# Arguments for and against Many Worlds?

I would like to hear the best arguments for and against the Many Worlds interpretation of QM.

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Perhaps any "the best" question should be a community wiki.. –  HDE Feb 28 '11 at 16:27
MW is inherently untestable/unfalsifiable by its nature, and I would venture to say that is less Physics and more Philosophy. –  Justin L. Mar 1 '11 at 2:46
@JustinL. That is precisely what I don't like about it. –  Ali Oct 13 '13 at 2:19
@JustinL.: MWI is philosophy, but it might be better to say that all interpretations of quantum mechanics are philosophy. –  Ben Crowell Oct 13 '13 at 3:13
@KaziarafatAhmed The popular article you linked and the research it describes has nothing to do with many-worlds whatsoever!! –  Mark Mitchison Oct 13 '13 at 9:00

For:

1. Collapse is an awkward non unitary concept in the C.I. and likely to be the source of most of the so called paradoxes (like Schrodinger's Cat etc.). Many worlds does not have collapse and thus avoids those paradoxes. It frees one from assuming the "add on" of collapse.

2. Quantum entanglement finds a "local" meaning.

3. Removes randomness from quantum theory (although for an observer it does not remove any randomness).

Against:

1. Huge proliferation of universes for explaining the observations of an observer. In a way it does not respect the Occam's razor. (Many worlders claim MWI respects it since this interpretation has an economy of principles).

2. The problem of preferred basis.

3. Defining a suitable measure of probability to achieve Born rule.

4. Other universes can not be observed. (A variation of saying it does not respect Occam's razor)

5. It is rather a psychological way of thinking about Q.T. rather than a real ontology.

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real ontology, could you explain it further? –  HDE Feb 28 '11 at 16:26
@HDE: Since it is not a philosophy community, I shall restrain myself from explaining it deeply. Just would like to mention that the word "ontology" means "the nature of being" that is the "thing in itself" rather than our knowledge and suppositions which is called "epistemology". –  user1355 Feb 28 '11 at 16:32
I see, then the word ontology is a synonym of realism, and as I understood ralism is questioned since Bell theorem.. –  HDE Feb 28 '11 at 16:34
@HDE: As far as MWI is concerned it does not question "realism". Bell's theorem is about different predictions of local hidden variable theories and quantum theory. Experimental verdict favored quantum theory. It means local hidden variable theories are out. –  user1355 Feb 28 '11 at 16:39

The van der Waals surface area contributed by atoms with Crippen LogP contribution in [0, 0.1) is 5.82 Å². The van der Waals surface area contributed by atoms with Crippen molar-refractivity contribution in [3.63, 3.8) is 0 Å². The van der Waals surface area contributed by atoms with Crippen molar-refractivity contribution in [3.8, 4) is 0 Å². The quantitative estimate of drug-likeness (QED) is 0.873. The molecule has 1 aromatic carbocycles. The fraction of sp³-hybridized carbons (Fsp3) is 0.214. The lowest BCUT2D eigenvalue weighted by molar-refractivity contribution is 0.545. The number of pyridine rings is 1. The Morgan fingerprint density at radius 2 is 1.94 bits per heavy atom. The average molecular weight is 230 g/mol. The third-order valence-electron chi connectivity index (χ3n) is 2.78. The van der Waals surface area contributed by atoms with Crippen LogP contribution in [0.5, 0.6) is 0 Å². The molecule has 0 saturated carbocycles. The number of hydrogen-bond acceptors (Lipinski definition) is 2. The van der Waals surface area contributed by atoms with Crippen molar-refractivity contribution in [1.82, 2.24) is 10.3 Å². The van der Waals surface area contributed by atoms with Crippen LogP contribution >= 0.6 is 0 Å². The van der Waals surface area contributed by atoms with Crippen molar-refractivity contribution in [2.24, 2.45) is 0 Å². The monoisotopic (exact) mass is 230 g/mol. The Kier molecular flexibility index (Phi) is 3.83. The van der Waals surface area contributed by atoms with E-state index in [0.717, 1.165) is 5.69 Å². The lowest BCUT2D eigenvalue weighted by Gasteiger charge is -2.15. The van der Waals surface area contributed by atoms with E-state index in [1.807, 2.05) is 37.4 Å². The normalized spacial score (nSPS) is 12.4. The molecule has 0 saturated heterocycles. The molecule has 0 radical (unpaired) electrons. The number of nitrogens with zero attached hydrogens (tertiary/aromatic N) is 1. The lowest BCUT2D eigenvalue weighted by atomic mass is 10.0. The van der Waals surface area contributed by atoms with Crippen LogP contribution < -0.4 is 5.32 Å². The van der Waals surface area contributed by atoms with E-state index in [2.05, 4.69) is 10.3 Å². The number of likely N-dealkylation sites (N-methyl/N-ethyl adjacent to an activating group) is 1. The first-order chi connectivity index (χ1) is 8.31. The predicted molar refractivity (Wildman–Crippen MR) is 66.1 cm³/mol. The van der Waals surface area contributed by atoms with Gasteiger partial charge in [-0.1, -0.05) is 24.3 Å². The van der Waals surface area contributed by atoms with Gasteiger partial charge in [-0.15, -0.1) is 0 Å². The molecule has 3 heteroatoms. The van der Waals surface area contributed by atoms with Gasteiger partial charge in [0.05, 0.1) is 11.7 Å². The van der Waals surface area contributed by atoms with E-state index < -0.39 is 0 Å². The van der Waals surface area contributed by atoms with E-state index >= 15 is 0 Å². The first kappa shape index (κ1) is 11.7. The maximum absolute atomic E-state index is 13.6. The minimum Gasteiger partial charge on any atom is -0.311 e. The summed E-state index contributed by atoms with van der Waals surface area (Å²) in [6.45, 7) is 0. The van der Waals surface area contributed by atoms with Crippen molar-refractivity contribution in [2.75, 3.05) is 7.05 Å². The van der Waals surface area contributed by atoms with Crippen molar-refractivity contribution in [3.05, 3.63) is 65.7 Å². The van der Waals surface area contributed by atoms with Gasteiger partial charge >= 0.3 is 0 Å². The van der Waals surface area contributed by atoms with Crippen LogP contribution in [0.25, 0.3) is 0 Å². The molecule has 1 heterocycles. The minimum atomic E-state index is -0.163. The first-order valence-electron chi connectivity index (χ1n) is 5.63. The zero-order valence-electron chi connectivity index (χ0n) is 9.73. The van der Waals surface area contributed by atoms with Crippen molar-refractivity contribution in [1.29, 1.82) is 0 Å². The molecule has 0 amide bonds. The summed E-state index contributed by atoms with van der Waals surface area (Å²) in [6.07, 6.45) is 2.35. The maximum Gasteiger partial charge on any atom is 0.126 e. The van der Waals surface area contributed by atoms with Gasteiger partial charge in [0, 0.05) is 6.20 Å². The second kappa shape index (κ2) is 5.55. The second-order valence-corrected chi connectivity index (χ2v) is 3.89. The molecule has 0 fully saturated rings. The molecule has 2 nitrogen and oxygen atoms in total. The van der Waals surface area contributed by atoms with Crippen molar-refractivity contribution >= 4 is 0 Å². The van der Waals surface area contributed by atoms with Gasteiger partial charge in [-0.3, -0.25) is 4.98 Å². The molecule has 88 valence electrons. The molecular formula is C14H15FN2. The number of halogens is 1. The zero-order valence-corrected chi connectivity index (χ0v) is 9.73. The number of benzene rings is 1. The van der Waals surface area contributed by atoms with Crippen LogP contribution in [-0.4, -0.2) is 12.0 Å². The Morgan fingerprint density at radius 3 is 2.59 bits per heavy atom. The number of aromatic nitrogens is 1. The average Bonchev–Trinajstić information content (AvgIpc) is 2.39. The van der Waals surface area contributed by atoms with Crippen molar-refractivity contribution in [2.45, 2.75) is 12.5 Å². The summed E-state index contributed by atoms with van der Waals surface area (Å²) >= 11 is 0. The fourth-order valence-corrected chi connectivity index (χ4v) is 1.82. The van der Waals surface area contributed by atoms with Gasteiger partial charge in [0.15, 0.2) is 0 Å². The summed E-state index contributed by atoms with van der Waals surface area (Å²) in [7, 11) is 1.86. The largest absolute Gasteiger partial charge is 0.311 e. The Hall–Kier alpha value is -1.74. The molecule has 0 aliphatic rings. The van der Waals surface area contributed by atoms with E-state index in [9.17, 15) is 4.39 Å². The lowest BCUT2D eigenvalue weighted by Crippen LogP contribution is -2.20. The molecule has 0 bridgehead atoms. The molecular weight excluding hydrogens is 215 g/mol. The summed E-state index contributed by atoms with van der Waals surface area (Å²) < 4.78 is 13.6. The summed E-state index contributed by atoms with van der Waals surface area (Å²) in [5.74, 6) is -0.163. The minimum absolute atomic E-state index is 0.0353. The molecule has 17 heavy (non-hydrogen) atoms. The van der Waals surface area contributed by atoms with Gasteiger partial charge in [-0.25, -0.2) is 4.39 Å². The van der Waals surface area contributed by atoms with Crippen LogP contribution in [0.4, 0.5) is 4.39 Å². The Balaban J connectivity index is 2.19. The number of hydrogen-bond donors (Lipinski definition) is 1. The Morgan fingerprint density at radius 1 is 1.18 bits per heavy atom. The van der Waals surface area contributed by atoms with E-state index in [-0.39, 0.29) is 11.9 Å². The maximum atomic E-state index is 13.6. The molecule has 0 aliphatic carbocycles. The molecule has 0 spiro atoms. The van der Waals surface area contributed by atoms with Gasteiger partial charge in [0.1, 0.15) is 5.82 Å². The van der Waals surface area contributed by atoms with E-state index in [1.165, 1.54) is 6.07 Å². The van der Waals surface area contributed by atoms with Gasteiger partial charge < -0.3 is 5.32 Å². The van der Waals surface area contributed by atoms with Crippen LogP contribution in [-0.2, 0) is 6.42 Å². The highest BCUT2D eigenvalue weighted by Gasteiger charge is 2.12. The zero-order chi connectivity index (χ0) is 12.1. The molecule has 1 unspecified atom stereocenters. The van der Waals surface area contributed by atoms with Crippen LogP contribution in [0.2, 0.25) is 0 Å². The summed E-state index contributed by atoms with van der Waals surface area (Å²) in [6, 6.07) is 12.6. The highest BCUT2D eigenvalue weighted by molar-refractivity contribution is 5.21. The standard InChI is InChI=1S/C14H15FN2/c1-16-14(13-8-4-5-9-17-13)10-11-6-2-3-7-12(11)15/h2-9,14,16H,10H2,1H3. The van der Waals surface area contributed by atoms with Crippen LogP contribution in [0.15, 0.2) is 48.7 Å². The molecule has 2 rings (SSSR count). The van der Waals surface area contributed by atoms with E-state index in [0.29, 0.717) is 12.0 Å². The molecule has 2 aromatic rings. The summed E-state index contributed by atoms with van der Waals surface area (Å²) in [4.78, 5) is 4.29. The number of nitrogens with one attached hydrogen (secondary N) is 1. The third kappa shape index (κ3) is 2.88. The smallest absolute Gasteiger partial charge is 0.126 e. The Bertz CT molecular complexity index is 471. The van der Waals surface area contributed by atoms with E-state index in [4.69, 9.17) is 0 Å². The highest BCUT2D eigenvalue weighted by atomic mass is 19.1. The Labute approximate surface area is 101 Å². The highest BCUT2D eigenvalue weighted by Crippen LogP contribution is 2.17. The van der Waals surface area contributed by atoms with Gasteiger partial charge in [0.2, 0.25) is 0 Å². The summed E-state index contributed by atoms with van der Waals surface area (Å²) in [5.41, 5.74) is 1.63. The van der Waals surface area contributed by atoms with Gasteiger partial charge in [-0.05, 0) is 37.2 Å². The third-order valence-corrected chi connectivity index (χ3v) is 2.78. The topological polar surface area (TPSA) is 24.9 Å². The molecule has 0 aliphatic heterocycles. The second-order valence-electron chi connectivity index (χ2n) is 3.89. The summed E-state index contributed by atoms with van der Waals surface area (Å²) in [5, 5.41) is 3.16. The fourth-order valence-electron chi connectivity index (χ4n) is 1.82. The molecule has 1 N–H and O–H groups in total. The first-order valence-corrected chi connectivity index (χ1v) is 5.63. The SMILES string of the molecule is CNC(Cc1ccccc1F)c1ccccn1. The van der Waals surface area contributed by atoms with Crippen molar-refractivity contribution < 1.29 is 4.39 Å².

I've heard the preferred basis problem many times, but it seems people have different views on how it is a problem for MWI. Some claim it mean you can't have ontology in MWI and hence doesn't explain our observations. Other's say it put MWI in problems with relativity. –  Qurious Feb 28 '11 at 19:54

in my opinion, the best argument is that removes the need to postulate a collapse of wavefunction, and explains the source of the randomness of quantum events as a single observer splitting in multiple version of the same observer entangled to each eigenstate of the observed system

the weak aspect of the many worlds interpretation is that it doesn't give a natural explanation of probabilities as the magnitudes-squared of amplitudes, this is still required to be assumed

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I think Decoherence remove collapse need too –  HDE Feb 28 '11 at 16:25
interesting. Is there a reference you want to share that explains this? –  lurscher Feb 28 '11 at 16:54
@lurscher: Yes, the "decoherent histories" or "consistent histories" approach enjoys the virtues of both worlds, C.I. and M.W.I. although there are problems of this approach too. You have to make some additional assumptions (like maximality etc.) to make it work. –  user1355 Feb 28 '11 at 17:05
–  HDE Feb 28 '11 at 17:52
@lurscher Actually, the Born's rule (i.e. $p(x)=|\psi(x)|^2$) can be derived in a very natural way, see Zurek's paper arXiv.org/abs/quant-ph/0405161. –  Piotr Migdal Mar 1 '11 at 14:23

Having studied some David Deutsch material recently here are some other points:

For

1. A Multiverse framework for considering whether there is "something beyond" traditional quantum theory. EDIT Thus providing a framework for investigating quantum gravity. Deutsch sees the Multiverse as an as yet undiscovered theory, motivated by Everett, Quantum Computation and certain properties of General Relativity.

2. A possible "explanation" for Quantum Computation speedups (EDIT ADDITION) That is for those quantum computations in the BQP Complexity class.